He doesn’t display the full range of finishing abilities that you may see from a more cultured striker, but on a side like City he wouldn’t necessarily require them. His ability to stretch defenses vertically would add a completely different dynamic to City’s attack, and force opposing defenses to pick their proverbial poison: leave Fernandes even a sliver of space, and he’s liable to bend a missile into the corner from thirty yards, close out on him too hard and he’ll find the right pass, and you’ll have one or two fewer defenders in the area to deal with City’s legion of poachers.
In this way, the very threat of Fernandes shooting stretches and manipulates defenses in much the same way that, say, Steph Curry’s deep shooting manipulates the floor in a basketball game, opening up the inside for others. He doesn’t have to score, or even assist the play to impact it.
While my colleague, the estimable Cian G. Walsh, notes in his lovely analysis that he finds Fernandes to be a similar type of irrepressible running, pressing machine that his countryman Bernardo is, I don’t quite see it the same way. It’s not that he can’t or won’t, but in the matches I watched he doesn’t bring anywhere near the same level of tenacity to his defending, to say nothing of the willingness to cover massive ground. It’s not that he’s lazy – he’s decidedly not – it’s just that few players on Earth can match the level of intensity that Bernardo brings to the pitch every single match, and it’s no insult to Fernandes to say that he’s not at that level.
His approach to the press is more ambush predator than relentless wolf, as he’ll often amble about the middle of the pitch until a ball is played into his area of the field, and then quickly pounce on his man, forcing a hurried pass. This is likely as much to do with Sporting’s system as anything else however, and I could count no fewer than six times I saw him run a free player down from behind before harrying him off the ball, or toe-poking it away from behind to dispossess the man.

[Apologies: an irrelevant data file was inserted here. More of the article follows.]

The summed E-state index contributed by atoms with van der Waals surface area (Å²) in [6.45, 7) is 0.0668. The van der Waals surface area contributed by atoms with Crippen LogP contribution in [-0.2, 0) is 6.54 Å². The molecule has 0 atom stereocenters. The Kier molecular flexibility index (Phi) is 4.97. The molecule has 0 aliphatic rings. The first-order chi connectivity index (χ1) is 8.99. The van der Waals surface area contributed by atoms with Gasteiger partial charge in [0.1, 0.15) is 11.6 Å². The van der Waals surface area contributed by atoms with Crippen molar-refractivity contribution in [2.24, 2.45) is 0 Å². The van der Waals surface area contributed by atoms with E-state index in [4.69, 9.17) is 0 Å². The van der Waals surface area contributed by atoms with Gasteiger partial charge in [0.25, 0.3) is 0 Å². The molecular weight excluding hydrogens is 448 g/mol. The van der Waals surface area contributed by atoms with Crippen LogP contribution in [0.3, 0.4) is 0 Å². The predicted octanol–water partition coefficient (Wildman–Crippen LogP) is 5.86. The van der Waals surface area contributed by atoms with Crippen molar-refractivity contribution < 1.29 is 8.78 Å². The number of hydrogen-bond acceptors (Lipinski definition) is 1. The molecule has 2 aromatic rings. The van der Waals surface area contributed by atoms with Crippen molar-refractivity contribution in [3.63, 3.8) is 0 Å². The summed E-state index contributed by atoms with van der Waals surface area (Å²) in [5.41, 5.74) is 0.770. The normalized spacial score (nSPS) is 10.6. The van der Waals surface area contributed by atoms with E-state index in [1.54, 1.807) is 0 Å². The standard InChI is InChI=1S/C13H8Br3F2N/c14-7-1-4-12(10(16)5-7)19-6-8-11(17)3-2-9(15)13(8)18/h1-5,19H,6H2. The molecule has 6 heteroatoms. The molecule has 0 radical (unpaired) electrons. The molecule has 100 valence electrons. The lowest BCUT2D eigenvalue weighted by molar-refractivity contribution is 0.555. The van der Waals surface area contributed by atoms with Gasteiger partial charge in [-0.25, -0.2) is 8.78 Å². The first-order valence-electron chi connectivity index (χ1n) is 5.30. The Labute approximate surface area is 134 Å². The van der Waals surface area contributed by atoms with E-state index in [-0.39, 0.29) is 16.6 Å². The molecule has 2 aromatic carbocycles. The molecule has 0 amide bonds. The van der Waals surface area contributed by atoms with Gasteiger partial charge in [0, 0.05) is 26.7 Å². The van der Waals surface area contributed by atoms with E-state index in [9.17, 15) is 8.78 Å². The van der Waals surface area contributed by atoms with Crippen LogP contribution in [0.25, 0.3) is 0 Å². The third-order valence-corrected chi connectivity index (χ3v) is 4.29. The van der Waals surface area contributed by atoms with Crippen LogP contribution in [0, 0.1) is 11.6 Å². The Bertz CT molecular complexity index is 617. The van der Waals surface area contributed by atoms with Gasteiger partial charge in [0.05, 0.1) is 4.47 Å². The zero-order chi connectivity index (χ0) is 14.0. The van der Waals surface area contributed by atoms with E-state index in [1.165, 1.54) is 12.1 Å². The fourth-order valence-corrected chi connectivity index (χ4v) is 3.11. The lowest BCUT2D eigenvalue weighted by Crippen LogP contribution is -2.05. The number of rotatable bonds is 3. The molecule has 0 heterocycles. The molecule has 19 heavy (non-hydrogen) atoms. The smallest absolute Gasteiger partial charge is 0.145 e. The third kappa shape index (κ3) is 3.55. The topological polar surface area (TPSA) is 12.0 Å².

While I’m partial to analytics and the value of data, this is one time where the data isn’t supported by the eye test. Despite registering an impressive 1.95 tackles per match between Liga NOS and the Europa League, he’s not a clean standup tackler, and unless he improves on this aspect of his game, he won’t be winning many battles in midfield. You could call him scrappy, but that doesn’t seem fair to someone like Bernardo, who is actually scrappy, nor does he have the body to bully players off the ball, but unlike other talented central attacking midfielders – I’m looking at you, Mesut Özil – he’s a willing worker who’ll put in a shift, harry the ball, diligently shadow mark a key man, and do what he can in midfield to turn over possession when given the opportunity.
When he can affect the game, it’s typically through his ability to read the game, as he’s often a move ahead of his opponents, and he uses this awareness to pounce on passes, intercepting them and returning play to his own side. Still, this has resulted in a pretty meagre 0.5 interceptions per match. Hardly an impressive return.
Why He’ll Never Wear City Blue